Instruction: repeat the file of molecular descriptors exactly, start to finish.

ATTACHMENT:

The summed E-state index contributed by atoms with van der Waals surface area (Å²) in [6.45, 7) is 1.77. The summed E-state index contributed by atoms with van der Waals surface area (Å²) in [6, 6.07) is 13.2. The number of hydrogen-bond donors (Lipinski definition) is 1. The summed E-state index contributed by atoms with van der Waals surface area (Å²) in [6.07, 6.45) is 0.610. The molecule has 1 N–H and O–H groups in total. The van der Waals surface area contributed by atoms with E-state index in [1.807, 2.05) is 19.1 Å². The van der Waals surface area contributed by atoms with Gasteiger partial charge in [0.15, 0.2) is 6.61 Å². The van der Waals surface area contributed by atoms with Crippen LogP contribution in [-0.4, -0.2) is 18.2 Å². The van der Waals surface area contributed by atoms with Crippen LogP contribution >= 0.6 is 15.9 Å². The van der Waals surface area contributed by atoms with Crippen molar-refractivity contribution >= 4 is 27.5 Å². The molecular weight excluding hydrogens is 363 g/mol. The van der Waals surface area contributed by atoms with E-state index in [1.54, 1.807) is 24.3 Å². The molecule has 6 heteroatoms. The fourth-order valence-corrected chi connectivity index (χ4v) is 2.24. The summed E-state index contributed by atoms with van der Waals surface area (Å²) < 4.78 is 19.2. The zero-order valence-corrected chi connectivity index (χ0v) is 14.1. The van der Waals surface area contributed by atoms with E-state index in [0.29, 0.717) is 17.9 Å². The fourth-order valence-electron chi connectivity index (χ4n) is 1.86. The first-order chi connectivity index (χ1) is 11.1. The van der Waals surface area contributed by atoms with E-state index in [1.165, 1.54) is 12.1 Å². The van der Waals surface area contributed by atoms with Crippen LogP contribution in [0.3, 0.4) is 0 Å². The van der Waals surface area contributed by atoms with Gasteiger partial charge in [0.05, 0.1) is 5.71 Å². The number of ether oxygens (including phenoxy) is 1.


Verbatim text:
The summed E-state index contributed by atoms with van der Waals surface area (Å²) in [6.45, 7) is 1.77. The summed E-state index contributed by atoms with van der Waals surface area (Å²) in [6, 6.07) is 13.2. The number of hydrogen-bond donors (Lipinski definition) is 1. The summed E-state index contributed by atoms with van der Waals surface area (Å²) in [6.07, 6.45) is 0.610. The molecule has 1 N–H and O–H groups in total. The van der Waals surface area contributed by atoms with E-state index in [1.807, 2.05) is 19.1 Å². The van der Waals surface area contributed by atoms with Gasteiger partial charge in [0.15, 0.2) is 6.61 Å². The van der Waals surface area contributed by atoms with Crippen LogP contribution in [-0.4, -0.2) is 18.2 Å². The van der Waals surface area contributed by atoms with Crippen LogP contribution >= 0.6 is 15.9 Å². The van der Waals surface area contributed by atoms with Crippen molar-refractivity contribution >= 4 is 27.5 Å². The molecular weight excluding hydrogens is 363 g/mol. The van der Waals surface area contributed by atoms with E-state index in [1.54, 1.807) is 24.3 Å². The molecule has 6 heteroatoms. The fourth-order valence-corrected chi connectivity index (χ4v) is 2.24. The summed E-state index contributed by atoms with van der Waals surface area (Å²) < 4.78 is 19.2. The zero-order valence-corrected chi connectivity index (χ0v) is 14.1. The van der Waals surface area contributed by atoms with E-state index in [0.29, 0.717) is 17.9 Å². The fourth-order valence-electron chi connectivity index (χ4n) is 1.86. The first-order chi connectivity index (χ1) is 11.1. The van der Waals surface area contributed by atoms with E-state index in [1.165, 1.54) is 12.1 Å². The van der Waals surface area contributed by atoms with Crippen LogP contribution in [0.3, 0.4) is 0 Å². The van der Waals surface area contributed by atoms with Gasteiger partial charge in [0.05, 0.1) is 5.71 Å². The number of ether oxygens (including phenoxy) is 1.